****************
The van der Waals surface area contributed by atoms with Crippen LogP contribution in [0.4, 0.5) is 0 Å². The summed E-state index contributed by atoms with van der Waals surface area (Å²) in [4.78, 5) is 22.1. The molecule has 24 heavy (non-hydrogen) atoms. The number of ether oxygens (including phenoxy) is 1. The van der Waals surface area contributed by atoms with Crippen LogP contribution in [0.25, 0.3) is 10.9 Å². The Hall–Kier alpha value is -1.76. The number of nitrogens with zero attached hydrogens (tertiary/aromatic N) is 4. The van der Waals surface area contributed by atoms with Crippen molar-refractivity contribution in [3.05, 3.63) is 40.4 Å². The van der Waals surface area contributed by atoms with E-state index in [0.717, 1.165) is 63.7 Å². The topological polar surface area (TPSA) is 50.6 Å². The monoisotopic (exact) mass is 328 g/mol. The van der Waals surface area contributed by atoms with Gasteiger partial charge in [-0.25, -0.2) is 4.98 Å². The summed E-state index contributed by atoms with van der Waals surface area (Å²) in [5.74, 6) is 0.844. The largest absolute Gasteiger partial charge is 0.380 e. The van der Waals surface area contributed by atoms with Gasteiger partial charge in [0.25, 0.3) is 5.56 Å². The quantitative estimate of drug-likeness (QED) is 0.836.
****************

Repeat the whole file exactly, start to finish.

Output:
The van der Waals surface area contributed by atoms with Crippen LogP contribution in [0.4, 0.5) is 0 Å². The summed E-state index contributed by atoms with van der Waals surface area (Å²) in [4.78, 5) is 22.1. The molecule has 24 heavy (non-hydrogen) atoms. The number of ether oxygens (including phenoxy) is 1. The van der Waals surface area contributed by atoms with Crippen LogP contribution in [0.25, 0.3) is 10.9 Å². The Hall–Kier alpha value is -1.76. The number of nitrogens with zero attached hydrogens (tertiary/aromatic N) is 4. The van der Waals surface area contributed by atoms with Crippen molar-refractivity contribution in [3.05, 3.63) is 40.4 Å². The van der Waals surface area contributed by atoms with E-state index in [0.717, 1.165) is 63.7 Å². The topological polar surface area (TPSA) is 50.6 Å². The monoisotopic (exact) mass is 328 g/mol. The van der Waals surface area contributed by atoms with Gasteiger partial charge in [-0.25, -0.2) is 4.98 Å². The summed E-state index contributed by atoms with van der Waals surface area (Å²) in [5.74, 6) is 0.844. The largest absolute Gasteiger partial charge is 0.380 e. The van der Waals surface area contributed by atoms with Gasteiger partial charge in [0.25, 0.3) is 5.56 Å². The quantitative estimate of drug-likeness (QED) is 0.836.